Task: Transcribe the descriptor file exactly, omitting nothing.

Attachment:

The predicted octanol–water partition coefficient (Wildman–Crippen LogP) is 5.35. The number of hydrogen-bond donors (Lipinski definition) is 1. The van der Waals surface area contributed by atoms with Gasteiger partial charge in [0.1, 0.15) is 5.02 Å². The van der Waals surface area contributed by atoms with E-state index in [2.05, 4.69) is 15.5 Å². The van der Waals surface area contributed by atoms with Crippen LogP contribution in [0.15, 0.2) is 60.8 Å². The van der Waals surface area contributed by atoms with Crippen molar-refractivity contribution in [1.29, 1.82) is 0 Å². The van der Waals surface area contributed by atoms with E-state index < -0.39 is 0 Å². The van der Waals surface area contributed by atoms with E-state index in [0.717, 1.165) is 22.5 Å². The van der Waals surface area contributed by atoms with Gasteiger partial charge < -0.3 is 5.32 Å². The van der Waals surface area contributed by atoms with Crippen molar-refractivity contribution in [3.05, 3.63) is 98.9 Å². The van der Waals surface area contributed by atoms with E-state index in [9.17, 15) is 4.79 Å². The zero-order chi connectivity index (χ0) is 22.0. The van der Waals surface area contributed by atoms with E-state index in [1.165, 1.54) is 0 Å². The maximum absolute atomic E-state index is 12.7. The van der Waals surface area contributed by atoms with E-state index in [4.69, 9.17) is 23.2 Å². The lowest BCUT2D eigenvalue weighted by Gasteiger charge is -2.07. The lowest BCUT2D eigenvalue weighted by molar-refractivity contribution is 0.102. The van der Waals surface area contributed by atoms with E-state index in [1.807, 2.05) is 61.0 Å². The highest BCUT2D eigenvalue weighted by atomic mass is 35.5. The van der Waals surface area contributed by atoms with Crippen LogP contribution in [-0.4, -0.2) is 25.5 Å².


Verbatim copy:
The predicted octanol–water partition coefficient (Wildman–Crippen LogP) is 5.35. The number of hydrogen-bond donors (Lipinski definition) is 1. The van der Waals surface area contributed by atoms with Gasteiger partial charge in [0.1, 0.15) is 5.02 Å². The van der Waals surface area contributed by atoms with E-state index in [2.05, 4.69) is 15.5 Å². The van der Waals surface area contributed by atoms with Crippen LogP contribution in [0.15, 0.2) is 60.8 Å². The van der Waals surface area contributed by atoms with Crippen molar-refractivity contribution in [1.29, 1.82) is 0 Å². The van der Waals surface area contributed by atoms with E-state index < -0.39 is 0 Å². The van der Waals surface area contributed by atoms with E-state index in [0.717, 1.165) is 22.5 Å². The van der Waals surface area contributed by atoms with Gasteiger partial charge < -0.3 is 5.32 Å². The van der Waals surface area contributed by atoms with Crippen molar-refractivity contribution in [3.05, 3.63) is 98.9 Å². The van der Waals surface area contributed by atoms with E-state index in [9.17, 15) is 4.79 Å². The zero-order chi connectivity index (χ0) is 22.0. The van der Waals surface area contributed by atoms with E-state index in [1.165, 1.54) is 0 Å². The maximum absolute atomic E-state index is 12.7. The van der Waals surface area contributed by atoms with E-state index in [4.69, 9.17) is 23.2 Å². The lowest BCUT2D eigenvalue weighted by Gasteiger charge is -2.07. The lowest BCUT2D eigenvalue weighted by molar-refractivity contribution is 0.102. The van der Waals surface area contributed by atoms with E-state index in [1.807, 2.05) is 61.0 Å². The highest BCUT2D eigenvalue weighted by atomic mass is 35.5. The van der Waals surface area contributed by atoms with Crippen LogP contribution in [-0.4, -0.2) is 25.5 Å².